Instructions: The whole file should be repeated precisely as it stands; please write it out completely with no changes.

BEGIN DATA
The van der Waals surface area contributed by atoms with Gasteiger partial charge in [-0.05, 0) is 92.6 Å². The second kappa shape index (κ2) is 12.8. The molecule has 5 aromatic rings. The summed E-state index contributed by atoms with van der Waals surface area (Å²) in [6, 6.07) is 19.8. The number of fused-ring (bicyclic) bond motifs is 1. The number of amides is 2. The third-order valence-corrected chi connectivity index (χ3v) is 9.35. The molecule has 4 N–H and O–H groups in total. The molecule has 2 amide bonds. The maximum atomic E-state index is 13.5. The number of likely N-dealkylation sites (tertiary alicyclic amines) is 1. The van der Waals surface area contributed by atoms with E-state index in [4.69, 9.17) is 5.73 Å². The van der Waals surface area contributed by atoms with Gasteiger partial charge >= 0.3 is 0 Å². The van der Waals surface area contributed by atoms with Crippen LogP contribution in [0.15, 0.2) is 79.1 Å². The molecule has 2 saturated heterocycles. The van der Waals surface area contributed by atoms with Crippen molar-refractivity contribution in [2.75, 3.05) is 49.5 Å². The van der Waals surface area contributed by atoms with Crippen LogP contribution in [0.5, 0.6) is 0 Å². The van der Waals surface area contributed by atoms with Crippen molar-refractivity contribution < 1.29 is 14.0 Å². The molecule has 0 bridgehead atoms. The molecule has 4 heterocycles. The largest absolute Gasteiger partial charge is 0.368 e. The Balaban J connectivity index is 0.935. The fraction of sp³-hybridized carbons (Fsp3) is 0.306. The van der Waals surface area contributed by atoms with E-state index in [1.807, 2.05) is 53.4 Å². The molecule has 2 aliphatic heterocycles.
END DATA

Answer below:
The van der Waals surface area contributed by atoms with Gasteiger partial charge in [-0.05, 0) is 92.6 Å². The second kappa shape index (κ2) is 12.8. The molecule has 5 aromatic rings. The summed E-state index contributed by atoms with van der Waals surface area (Å²) in [6, 6.07) is 19.8. The number of fused-ring (bicyclic) bond motifs is 1. The number of amides is 2. The third-order valence-corrected chi connectivity index (χ3v) is 9.35. The molecule has 4 N–H and O–H groups in total. The molecule has 2 amide bonds. The maximum atomic E-state index is 13.5. The number of likely N-dealkylation sites (tertiary alicyclic amines) is 1. The van der Waals surface area contributed by atoms with E-state index in [4.69, 9.17) is 5.73 Å². The van der Waals surface area contributed by atoms with Gasteiger partial charge >= 0.3 is 0 Å². The van der Waals surface area contributed by atoms with Crippen LogP contribution in [0.15, 0.2) is 79.1 Å². The molecule has 2 saturated heterocycles. The van der Waals surface area contributed by atoms with Crippen molar-refractivity contribution in [2.75, 3.05) is 49.5 Å². The van der Waals surface area contributed by atoms with Crippen LogP contribution in [0.5, 0.6) is 0 Å². The van der Waals surface area contributed by atoms with Crippen molar-refractivity contribution < 1.29 is 14.0 Å². The molecule has 0 bridgehead atoms. The molecule has 4 heterocycles. The largest absolute Gasteiger partial charge is 0.368 e. The Balaban J connectivity index is 0.935. The fraction of sp³-hybridized carbons (Fsp3) is 0.306. The van der Waals surface area contributed by atoms with E-state index in [1.807, 2.05) is 53.4 Å². The molecule has 2 aliphatic heterocycles.